UK SVOD JV BritBox’s planned launch in up to 25 countries will take place in two waves and will enable ITV, the senior partner in the venture, to deliver more value from its rights, according to Chris Kennedy, ITV’s chief financial officer.
Speaking to analysts after ITV posted its half-year numbers last week, Kennedy said that the ITV-BBC JV would launch in international markets in “two waves”, with launches in the most promising countries targeted for the coming year, with others to follow later.
“The priority for us at the moment is Australia, which we want to launch towards the end of this year,” said Kennedy. Beyond that, ITV will look at opportunities on a “market by market” basis.
He said that the goal for the streaming venture was to “improve the value of the secondary exploitation of our content and the BBC’s content in each of those markets” targeted, which implied a “detailed market analysis” of each opportunity.
“We need to be sure that we’re creating value by doing it via the BritBox route,” he said.
Speaking on the same call, ITV CEO Carolyn McCall said the JV partners were on track to launch BritBox in Australia in the second half and beyond that, would focus on “a phased rollout” in “countries we have identified where research shows we could launch profitably, managing our SVOD rights much more effectively and driving more value from them”.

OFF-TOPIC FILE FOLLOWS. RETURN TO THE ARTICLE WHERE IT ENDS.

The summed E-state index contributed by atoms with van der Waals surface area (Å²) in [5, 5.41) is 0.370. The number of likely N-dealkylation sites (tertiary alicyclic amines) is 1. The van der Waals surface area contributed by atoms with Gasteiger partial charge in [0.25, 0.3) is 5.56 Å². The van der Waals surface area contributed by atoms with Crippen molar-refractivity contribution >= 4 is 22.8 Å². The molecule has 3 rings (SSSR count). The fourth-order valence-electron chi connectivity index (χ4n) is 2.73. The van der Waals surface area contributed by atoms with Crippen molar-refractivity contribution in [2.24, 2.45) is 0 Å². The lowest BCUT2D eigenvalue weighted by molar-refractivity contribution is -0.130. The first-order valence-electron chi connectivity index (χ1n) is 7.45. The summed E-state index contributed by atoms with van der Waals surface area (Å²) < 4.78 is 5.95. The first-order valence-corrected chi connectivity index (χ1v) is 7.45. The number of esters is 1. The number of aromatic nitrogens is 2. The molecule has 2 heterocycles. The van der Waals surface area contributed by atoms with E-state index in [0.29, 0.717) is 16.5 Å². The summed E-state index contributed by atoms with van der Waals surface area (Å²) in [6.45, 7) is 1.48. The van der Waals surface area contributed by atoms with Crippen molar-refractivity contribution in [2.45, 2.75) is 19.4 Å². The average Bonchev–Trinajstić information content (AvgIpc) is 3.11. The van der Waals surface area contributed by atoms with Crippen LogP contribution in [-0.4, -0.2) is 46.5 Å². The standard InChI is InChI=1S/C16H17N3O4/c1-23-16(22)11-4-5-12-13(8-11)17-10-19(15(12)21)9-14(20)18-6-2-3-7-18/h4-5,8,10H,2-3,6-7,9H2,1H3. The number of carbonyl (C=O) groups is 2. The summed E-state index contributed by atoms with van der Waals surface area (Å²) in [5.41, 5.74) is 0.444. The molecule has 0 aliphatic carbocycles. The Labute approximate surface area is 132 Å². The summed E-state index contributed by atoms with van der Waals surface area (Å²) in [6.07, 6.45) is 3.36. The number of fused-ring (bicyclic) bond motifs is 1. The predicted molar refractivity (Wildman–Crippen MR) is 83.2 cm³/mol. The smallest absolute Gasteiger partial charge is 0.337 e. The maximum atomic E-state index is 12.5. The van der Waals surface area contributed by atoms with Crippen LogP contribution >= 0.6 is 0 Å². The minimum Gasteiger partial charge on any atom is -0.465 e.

She said that the international rollout would be entirely funded by “our share of BritBox US cashflows”.
BritBox lost £23 million for ITV in the first half of this year, which ITV said was consistent with its guidance. The venture is expected to lose £55-60 million for the full year.
The company declined to reveal any subscriber numbers. McCall said that ITV was looking to secure distribution across all platforms, up from the 60% currently, and added that no BritBox original drama had aired on the platform yet, and that the service would be boosted by the arrival of the first BritBox original, Spitting Image, and that of Film4 content later this year.
She said ITV would not reveal numbers until the streamer achieved “a kind of steady state”.
ITV’s other domestic SVOD venture, Hub+, which provides ITV content without advertising, had around 390,000 subscribers at the half-year mark, a reduction year-on-year blamed on the absence of Love Island, lower volumes of content and less demand for portability within the EU.
ITV is trialling an extended window for content on catch-up service ITV Hub over the summer. McCall said that this should not have a significant impact on take-up of BritBox in UK because it was being done in a “balanced” way and because the key selling point for BritBox was the availability of multi-series boxsets rather than “the recency of programmes”.
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